This is why we should test everyone for COVID-19

(Credit: Unsplash)

This article is brought to you thanks to the collaboration of The European Sting with the World Economic Forum.

Author: Reda Cherif, Senior Economist, IMF & Fuad Hasanov, Senior Economist, IMF

  • The potential benefits of a universal testing programme far outweigh any downsides.
  • The barriers – such as a lack of expert consensus and the costs involved – can all be overcome.
  • By deploying universal testing, we can avoid a third wave and the devastating consequences that would result.

Many experts have recognized the merits of universal testing for COVID-19, arguing that the benefits outweigh the costs by a huge margin. To cite a few, Paul Romer, a Nobel laureate in economics, Michael Mina, an epidemiologist from Harvard University, the Safra Center for Ethics at Harvard University, our own IMF working paper, and many commentators have argued for a universal testing and isolation policy (TIP) to vanquish the pandemic and reopen economies safely.

It has been shown unambiguously that continuous testing of the population at a relatively high rate – between 10-20% of the population each day – would squash the spread of the virus and prevent any resurgence. A TIP against COVID-19 would help identify infection clusters early and deal with them in a targeted and inexpensive way. This approach would preclude imposing numerous restrictions on economic and social activities, which are extremely costly.

Universal testing would cost about 3% (at $5 per test and 15% population testing rate) of the $3 trillion fiscal support provided by the US in 2020 and less than 1% of the economic and social losses ($16 trillion) incurred during the pandemic. In other words, it would still be worth implementing universal testing even if the chance of success were less than 1%.

A major difficulty in addressing the challenge of universal testing is that it lies at the confluence of many fields of expertise such as epidemiology, medicine, economics, public health and industrial systems. As a result, there is still no consensus among experts. The arguments levelled against universal testing include potential inefficacies due to many false negatives and people skipping quarantine, the infeasibility of producing so many tests, the need for the regulatory approval of non-diagnostic tests, and potential costs resulting from the production and distribution of tests and quarantines based on false positives. Others argue that it would provide a false sense of security by negating other non-pharmaceutical interventions (NPIs) such as mask-wearing and social distancing, or, that if it fails, it would endanger the public’s trust in other NPIs such as lockdowns.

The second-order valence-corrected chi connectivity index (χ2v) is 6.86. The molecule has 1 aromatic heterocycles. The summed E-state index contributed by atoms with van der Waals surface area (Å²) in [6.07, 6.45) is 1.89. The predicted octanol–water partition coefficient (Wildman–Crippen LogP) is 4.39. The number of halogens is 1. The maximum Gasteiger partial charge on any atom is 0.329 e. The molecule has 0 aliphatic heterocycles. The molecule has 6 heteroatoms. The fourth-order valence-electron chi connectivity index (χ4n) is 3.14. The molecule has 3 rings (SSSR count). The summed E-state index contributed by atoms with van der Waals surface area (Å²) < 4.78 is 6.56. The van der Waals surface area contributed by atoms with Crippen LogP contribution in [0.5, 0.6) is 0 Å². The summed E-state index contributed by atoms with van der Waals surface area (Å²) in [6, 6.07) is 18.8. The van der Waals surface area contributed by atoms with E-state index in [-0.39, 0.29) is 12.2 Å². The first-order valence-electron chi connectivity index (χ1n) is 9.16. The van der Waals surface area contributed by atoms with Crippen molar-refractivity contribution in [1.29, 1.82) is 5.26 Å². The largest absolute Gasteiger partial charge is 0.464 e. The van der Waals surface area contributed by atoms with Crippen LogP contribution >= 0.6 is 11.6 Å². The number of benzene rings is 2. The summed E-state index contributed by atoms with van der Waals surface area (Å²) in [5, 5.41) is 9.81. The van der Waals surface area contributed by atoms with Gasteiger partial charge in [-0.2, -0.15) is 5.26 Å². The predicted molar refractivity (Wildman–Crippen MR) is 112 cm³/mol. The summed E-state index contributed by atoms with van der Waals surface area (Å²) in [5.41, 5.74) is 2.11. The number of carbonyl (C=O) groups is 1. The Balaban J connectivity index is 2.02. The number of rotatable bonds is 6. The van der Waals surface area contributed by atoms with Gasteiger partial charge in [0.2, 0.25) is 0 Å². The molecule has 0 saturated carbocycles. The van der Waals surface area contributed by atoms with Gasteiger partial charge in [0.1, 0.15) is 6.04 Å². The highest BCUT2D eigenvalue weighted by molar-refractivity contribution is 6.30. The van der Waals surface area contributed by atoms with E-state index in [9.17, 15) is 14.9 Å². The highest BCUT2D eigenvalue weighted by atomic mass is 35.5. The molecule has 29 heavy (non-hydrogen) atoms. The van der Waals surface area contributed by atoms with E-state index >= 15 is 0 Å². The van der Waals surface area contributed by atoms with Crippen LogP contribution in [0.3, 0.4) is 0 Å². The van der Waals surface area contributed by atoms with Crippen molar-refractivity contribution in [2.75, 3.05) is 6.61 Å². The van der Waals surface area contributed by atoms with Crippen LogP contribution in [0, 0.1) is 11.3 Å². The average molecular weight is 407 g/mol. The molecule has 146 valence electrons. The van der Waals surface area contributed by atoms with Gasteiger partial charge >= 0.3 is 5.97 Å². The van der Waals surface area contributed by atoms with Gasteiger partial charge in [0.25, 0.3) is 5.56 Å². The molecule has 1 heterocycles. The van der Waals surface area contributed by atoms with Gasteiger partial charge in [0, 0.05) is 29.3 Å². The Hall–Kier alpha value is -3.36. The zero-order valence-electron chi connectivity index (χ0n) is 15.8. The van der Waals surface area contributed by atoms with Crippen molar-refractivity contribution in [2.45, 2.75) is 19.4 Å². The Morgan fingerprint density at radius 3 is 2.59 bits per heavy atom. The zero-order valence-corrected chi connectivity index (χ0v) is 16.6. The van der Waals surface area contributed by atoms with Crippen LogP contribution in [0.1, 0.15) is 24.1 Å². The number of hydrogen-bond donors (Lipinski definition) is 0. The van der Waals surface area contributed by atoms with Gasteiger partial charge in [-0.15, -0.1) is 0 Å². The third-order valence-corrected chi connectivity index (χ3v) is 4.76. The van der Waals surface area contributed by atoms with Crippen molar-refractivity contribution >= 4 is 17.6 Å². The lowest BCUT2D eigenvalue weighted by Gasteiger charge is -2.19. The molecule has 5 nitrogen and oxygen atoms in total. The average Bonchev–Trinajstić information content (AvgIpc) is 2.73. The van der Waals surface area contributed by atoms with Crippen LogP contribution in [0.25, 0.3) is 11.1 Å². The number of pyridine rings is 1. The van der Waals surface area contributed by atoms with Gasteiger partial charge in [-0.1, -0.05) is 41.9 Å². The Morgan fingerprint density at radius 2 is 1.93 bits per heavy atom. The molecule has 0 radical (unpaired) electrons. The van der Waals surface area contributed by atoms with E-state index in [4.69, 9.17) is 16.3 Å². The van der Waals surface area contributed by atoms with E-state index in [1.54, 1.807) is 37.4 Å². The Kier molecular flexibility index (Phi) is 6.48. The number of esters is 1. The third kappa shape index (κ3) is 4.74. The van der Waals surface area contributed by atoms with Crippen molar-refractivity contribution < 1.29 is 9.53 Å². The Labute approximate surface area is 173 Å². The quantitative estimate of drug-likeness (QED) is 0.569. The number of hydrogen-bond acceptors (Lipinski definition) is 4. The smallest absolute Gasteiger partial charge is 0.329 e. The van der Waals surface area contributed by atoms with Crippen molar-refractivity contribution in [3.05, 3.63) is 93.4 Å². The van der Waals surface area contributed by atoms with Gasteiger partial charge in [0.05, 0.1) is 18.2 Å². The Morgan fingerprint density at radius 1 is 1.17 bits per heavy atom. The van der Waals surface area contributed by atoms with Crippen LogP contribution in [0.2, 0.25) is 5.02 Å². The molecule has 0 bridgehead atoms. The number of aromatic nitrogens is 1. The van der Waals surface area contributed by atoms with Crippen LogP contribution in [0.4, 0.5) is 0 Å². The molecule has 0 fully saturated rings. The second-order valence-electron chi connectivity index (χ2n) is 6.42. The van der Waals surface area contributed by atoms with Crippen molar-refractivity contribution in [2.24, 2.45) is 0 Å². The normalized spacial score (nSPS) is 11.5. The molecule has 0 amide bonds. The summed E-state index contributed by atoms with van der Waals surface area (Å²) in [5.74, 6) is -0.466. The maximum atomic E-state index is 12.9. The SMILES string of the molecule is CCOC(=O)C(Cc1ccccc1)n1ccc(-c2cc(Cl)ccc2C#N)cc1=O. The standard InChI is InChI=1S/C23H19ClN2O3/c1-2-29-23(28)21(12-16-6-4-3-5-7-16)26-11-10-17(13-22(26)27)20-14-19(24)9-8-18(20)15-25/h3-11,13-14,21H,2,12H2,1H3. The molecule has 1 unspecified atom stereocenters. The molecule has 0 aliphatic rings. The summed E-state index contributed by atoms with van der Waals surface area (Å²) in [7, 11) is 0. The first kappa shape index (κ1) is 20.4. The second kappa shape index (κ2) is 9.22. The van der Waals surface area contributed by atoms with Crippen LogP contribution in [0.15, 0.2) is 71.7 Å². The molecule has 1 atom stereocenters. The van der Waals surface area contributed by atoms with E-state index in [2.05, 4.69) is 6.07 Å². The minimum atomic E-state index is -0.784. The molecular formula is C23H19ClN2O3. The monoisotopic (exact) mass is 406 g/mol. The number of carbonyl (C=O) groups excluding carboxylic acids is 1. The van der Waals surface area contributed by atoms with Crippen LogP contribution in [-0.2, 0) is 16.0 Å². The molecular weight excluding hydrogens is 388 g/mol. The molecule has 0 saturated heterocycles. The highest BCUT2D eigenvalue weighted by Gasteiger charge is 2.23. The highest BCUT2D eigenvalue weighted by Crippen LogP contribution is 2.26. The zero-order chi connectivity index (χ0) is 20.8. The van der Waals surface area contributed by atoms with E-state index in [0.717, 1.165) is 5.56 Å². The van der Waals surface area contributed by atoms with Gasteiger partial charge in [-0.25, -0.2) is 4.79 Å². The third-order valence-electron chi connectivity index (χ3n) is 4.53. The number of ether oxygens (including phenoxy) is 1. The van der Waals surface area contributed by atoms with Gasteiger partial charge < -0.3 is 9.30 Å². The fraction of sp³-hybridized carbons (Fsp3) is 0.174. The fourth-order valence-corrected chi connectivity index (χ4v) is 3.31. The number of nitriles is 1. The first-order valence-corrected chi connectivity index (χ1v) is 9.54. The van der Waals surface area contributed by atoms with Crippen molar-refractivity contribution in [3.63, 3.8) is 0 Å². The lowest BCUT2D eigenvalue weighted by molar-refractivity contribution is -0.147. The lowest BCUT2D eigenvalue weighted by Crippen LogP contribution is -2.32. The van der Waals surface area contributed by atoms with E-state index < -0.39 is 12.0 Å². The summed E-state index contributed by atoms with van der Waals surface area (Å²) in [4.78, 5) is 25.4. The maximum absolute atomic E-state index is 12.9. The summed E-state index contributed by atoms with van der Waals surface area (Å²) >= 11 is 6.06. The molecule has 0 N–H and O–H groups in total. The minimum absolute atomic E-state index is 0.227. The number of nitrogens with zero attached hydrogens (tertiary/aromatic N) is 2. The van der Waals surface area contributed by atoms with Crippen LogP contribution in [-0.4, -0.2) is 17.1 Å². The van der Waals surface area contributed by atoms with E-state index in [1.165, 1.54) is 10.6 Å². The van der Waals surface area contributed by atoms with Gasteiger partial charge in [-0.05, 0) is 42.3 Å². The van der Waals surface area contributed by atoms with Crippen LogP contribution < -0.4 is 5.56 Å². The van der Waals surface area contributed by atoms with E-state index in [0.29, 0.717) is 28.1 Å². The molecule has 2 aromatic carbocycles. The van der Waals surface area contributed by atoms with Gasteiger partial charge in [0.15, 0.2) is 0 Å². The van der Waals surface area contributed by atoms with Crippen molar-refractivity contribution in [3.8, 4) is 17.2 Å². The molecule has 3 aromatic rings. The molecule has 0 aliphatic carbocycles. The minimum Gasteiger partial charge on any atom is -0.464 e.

These hurdles could be overcome and must not preclude experimentation with universal testing, given that it is economically worthwhile even with a 1% chance of success. The downsides of false negatives or quarantine avoidance can be compensated for with a higher rate of testing. The recently developed rapid antigen tests are cheap, scalable and precise, resulting in a much smaller number of false negatives and false positives. Even though these tests are less precise than some other tests used to diagnose the disease, universal testing is not about diagnosing patients; rather, it is about identifying the infected – what we call epidemiological testing. In addition, while other NPIs are still important in a transition period, once the curve is squashed, universal testing would allow lifting all other NPIs and help reopen large swathes of the economy while waiting for the vaccine.